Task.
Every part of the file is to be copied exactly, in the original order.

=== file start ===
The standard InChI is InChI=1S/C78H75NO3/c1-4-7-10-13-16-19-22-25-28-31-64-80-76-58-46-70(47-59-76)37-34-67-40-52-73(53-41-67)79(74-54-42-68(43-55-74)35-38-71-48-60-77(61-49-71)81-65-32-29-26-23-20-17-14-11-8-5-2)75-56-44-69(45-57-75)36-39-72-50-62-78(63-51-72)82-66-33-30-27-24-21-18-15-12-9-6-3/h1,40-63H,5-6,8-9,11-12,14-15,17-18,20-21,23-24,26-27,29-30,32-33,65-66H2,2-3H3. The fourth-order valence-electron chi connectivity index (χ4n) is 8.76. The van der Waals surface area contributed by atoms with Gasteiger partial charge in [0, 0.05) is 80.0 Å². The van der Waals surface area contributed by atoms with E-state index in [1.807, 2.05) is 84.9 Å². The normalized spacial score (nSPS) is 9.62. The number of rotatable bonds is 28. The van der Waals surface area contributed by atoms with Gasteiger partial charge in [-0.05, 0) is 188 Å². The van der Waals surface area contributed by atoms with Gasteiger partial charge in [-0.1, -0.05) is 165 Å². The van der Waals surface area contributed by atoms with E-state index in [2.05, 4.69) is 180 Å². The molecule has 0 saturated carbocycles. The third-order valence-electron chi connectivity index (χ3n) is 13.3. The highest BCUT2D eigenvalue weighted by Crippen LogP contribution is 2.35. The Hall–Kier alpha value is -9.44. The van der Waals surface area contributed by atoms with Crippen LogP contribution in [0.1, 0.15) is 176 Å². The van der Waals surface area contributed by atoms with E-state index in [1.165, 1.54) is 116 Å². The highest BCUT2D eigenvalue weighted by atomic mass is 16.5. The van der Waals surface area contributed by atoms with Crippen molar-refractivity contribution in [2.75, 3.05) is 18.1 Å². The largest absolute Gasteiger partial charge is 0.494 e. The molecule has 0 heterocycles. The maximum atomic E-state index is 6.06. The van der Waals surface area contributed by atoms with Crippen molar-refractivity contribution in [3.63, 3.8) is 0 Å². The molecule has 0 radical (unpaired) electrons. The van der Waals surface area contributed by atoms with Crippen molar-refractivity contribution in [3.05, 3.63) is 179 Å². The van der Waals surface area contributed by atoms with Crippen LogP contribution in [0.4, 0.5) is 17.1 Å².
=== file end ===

The standard InChI is InChI=1S/C78H75NO3/c1-4-7-10-13-16-19-22-25-28-31-64-80-76-58-46-70(47-59-76)37-34-67-40-52-73(53-41-67)79(74-54-42-68(43-55-74)35-38-71-48-60-77(61-49-71)81-65-32-29-26-23-20-17-14-11-8-5-2)75-56-44-69(45-57-75)36-39-72-50-62-78(63-51-72)82-66-33-30-27-24-21-18-15-12-9-6-3/h1,40-63H,5-6,8-9,11-12,14-15,17-18,20-21,23-24,26-27,29-30,32-33,65-66H2,2-3H3. The fourth-order valence-electron chi connectivity index (χ4n) is 8.76. The van der Waals surface area contributed by atoms with Gasteiger partial charge in [0, 0.05) is 80.0 Å². The van der Waals surface area contributed by atoms with E-state index in [1.807, 2.05) is 84.9 Å². The normalized spacial score (nSPS) is 9.62. The number of rotatable bonds is 28. The van der Waals surface area contributed by atoms with Gasteiger partial charge in [-0.05, 0) is 188 Å². The van der Waals surface area contributed by atoms with Gasteiger partial charge in [-0.1, -0.05) is 165 Å². The van der Waals surface area contributed by atoms with E-state index in [2.05, 4.69) is 180 Å². The molecule has 0 saturated carbocycles. The third-order valence-electron chi connectivity index (χ3n) is 13.3. The highest BCUT2D eigenvalue weighted by Crippen LogP contribution is 2.35. The Hall–Kier alpha value is -9.44. The van der Waals surface area contributed by atoms with Crippen LogP contribution in [0.1, 0.15) is 176 Å². The van der Waals surface area contributed by atoms with E-state index in [1.165, 1.54) is 116 Å². The highest BCUT2D eigenvalue weighted by atomic mass is 16.5. The van der Waals surface area contributed by atoms with Crippen molar-refractivity contribution in [2.75, 3.05) is 18.1 Å². The largest absolute Gasteiger partial charge is 0.494 e. The molecule has 0 heterocycles. The maximum atomic E-state index is 6.06. The van der Waals surface area contributed by atoms with Crippen molar-refractivity contribution in [3.63, 3.8) is 0 Å². The molecule has 0 radical (unpaired) electrons. The van der Waals surface area contributed by atoms with Crippen molar-refractivity contribution in [3.05, 3.63) is 179 Å². The van der Waals surface area contributed by atoms with Crippen LogP contribution in [0.4, 0.5) is 17.1 Å².